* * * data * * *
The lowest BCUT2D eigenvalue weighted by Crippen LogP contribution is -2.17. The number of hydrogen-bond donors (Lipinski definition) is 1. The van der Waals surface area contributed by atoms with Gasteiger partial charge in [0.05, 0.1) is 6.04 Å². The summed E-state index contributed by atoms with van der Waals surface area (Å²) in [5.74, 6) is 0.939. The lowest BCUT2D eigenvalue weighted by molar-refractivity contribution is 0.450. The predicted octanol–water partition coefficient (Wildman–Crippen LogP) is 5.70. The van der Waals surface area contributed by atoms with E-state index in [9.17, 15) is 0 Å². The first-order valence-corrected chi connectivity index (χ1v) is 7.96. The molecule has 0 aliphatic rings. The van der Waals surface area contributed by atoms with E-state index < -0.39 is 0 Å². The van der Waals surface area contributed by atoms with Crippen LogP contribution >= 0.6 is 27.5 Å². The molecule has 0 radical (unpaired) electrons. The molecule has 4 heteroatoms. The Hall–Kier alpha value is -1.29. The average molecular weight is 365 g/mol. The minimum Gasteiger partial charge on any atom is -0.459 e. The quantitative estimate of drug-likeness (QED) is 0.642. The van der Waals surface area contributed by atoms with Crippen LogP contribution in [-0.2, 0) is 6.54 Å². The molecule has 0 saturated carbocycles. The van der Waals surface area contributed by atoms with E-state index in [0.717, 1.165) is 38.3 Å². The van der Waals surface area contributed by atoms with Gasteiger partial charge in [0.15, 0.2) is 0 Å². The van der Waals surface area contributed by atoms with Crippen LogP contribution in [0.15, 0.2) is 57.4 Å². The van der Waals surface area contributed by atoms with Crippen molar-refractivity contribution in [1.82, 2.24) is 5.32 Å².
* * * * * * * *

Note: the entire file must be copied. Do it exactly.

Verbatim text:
The lowest BCUT2D eigenvalue weighted by Crippen LogP contribution is -2.17. The number of hydrogen-bond donors (Lipinski definition) is 1. The van der Waals surface area contributed by atoms with Gasteiger partial charge in [0.05, 0.1) is 6.04 Å². The summed E-state index contributed by atoms with van der Waals surface area (Å²) in [5.74, 6) is 0.939. The lowest BCUT2D eigenvalue weighted by molar-refractivity contribution is 0.450. The predicted octanol–water partition coefficient (Wildman–Crippen LogP) is 5.70. The van der Waals surface area contributed by atoms with E-state index in [9.17, 15) is 0 Å². The first-order valence-corrected chi connectivity index (χ1v) is 7.96. The molecule has 0 aliphatic rings. The van der Waals surface area contributed by atoms with E-state index < -0.39 is 0 Å². The van der Waals surface area contributed by atoms with Crippen LogP contribution >= 0.6 is 27.5 Å². The molecule has 0 radical (unpaired) electrons. The molecule has 4 heteroatoms. The Hall–Kier alpha value is -1.29. The average molecular weight is 365 g/mol. The minimum Gasteiger partial charge on any atom is -0.459 e. The quantitative estimate of drug-likeness (QED) is 0.642. The van der Waals surface area contributed by atoms with Crippen LogP contribution in [-0.2, 0) is 6.54 Å². The molecule has 0 saturated carbocycles. The van der Waals surface area contributed by atoms with E-state index in [0.717, 1.165) is 38.3 Å². The van der Waals surface area contributed by atoms with Gasteiger partial charge in [0.15, 0.2) is 0 Å². The van der Waals surface area contributed by atoms with Crippen LogP contribution in [0.15, 0.2) is 57.4 Å². The van der Waals surface area contributed by atoms with Crippen molar-refractivity contribution in [1.82, 2.24) is 5.32 Å².